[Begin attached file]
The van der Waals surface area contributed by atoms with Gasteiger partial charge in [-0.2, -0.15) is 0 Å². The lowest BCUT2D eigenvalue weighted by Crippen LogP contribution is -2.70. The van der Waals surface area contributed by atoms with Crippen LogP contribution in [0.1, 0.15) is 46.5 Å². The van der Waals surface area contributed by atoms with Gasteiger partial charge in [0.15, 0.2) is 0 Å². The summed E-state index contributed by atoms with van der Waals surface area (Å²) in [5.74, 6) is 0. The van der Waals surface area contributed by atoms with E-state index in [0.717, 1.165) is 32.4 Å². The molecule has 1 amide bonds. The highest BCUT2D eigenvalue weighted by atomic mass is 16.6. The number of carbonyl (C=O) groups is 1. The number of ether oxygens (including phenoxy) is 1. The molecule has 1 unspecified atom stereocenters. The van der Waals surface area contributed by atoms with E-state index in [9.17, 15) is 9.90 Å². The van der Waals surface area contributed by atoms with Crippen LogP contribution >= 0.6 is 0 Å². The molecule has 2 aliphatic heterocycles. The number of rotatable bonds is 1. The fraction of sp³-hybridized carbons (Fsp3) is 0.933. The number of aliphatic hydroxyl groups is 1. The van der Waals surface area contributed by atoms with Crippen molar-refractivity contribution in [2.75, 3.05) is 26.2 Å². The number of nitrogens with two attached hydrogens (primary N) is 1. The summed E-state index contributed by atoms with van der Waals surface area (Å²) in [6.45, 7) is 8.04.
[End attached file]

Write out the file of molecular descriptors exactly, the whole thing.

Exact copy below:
The van der Waals surface area contributed by atoms with Gasteiger partial charge in [-0.2, -0.15) is 0 Å². The lowest BCUT2D eigenvalue weighted by Crippen LogP contribution is -2.70. The van der Waals surface area contributed by atoms with Crippen LogP contribution in [0.1, 0.15) is 46.5 Å². The van der Waals surface area contributed by atoms with Gasteiger partial charge in [0.15, 0.2) is 0 Å². The summed E-state index contributed by atoms with van der Waals surface area (Å²) in [5.74, 6) is 0. The van der Waals surface area contributed by atoms with E-state index in [0.717, 1.165) is 32.4 Å². The molecule has 1 amide bonds. The highest BCUT2D eigenvalue weighted by atomic mass is 16.6. The number of carbonyl (C=O) groups is 1. The number of ether oxygens (including phenoxy) is 1. The molecule has 1 unspecified atom stereocenters. The van der Waals surface area contributed by atoms with E-state index in [9.17, 15) is 9.90 Å². The van der Waals surface area contributed by atoms with Crippen LogP contribution >= 0.6 is 0 Å². The molecule has 2 aliphatic heterocycles. The number of rotatable bonds is 1. The fraction of sp³-hybridized carbons (Fsp3) is 0.933. The number of aliphatic hydroxyl groups is 1. The van der Waals surface area contributed by atoms with Crippen molar-refractivity contribution in [2.75, 3.05) is 26.2 Å². The number of nitrogens with two attached hydrogens (primary N) is 1. The summed E-state index contributed by atoms with van der Waals surface area (Å²) in [6.45, 7) is 8.04.